As 2019 draws to a close, some entities are taking harder look at storing PHI in employee email accounts

Okay, so two exemplars doesn’t prove any kind of trend, but I’m glad to see some entities now taking steps to reduce how much PHI is stored in employee email accounts.  Here are two recent incidents, both reported to HHS in December:

Healthcare Administrative Partners (HAP) is a Pennsylvania-based business associate under HIPAA.  On December 3, they notified HHS of a data security incident that affected 17,693 patients.

According to their notice, HAP noticed suspicious activity in an employee’s email account on June 26. They promptly changed employee passwords and started to investigate, including bringing in an external consultant. In September, they were able to determine that the employee’s email account included PHI, although they were unable to determine what the attacker actually accessed or viewed.  The types of data that were present in the email account included some combination of patient names, addresses, dates of birth, medical record numbers, doctor’s names, prescriptions, and medical diagnosis or limited treatment information.

On October 4, HAP notified their clients/healthcare providers of their findings. Not surprisingly, they do not name their clients, and I am not aware of any covered entity who has disclosed a breach that names Healthcare Administrative Partners.

So let’s turn to what HAP has done to prevent this type of thing from happening again. From their notice:

Since the incident, all passwords have been reset, external emails are now labeled as external, mailbox size restrictions and archiving requirements have been implemented, and HAP is evaluating options for multi-factor authentication and retraining employees on recognizing and responding to suspicious emails.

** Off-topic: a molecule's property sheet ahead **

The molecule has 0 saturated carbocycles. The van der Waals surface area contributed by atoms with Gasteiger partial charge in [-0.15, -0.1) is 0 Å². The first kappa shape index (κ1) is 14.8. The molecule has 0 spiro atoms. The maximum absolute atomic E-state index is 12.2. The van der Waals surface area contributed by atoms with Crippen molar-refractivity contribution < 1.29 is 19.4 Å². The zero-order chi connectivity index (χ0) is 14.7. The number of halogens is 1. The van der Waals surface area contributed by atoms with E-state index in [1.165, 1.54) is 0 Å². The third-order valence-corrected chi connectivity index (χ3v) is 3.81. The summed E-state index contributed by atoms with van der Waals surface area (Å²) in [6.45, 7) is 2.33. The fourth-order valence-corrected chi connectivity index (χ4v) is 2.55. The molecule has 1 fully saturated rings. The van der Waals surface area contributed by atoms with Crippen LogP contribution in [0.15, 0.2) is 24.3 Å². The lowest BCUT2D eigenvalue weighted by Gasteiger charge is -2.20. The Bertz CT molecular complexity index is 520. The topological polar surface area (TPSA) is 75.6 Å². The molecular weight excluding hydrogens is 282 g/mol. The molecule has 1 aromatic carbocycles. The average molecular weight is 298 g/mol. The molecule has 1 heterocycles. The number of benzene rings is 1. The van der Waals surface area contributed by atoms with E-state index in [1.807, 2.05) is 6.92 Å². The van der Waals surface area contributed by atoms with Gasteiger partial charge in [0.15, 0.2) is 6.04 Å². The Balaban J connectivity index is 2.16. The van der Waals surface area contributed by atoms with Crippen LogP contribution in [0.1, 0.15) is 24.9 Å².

Okay, I am encouraged by the above.

Now let’s look at Sinai Health System in Illinois.  On December 13, they notified HHS of an incident impacting 12,578 patients. As with HAP,  employee email had been compromised, although in Sinai’s case, it was two employee email accounts and not just one.  In October, their investigation did not find proof of access or exfiltration, but the employee email accounts contained PHI that included  patients’ names, addresses, dates of birth, Social Security numbers, health information or health insurance information.

So what did Sinai do in response to this incident to prevent a future incident of this kind? From their notice:

Sinai has taken steps to prevent a similar incident from occurring in the future, including resetting employee email passwords, conducting employee training and enhancing email filtering protocols. Sinai has also reviewed and revised its information security policies and procedures, including email retention procedures. Additionally, Sinai is increasing the security of its email systems and network with the assistance of security experts.

So that’s two entities that seem to have recognized that the amount of data stored in employee email accounts is something that needed to be reassessed and likely reduced.

Hopefully, we’ll see more of these kind of changes sooner rather than later.

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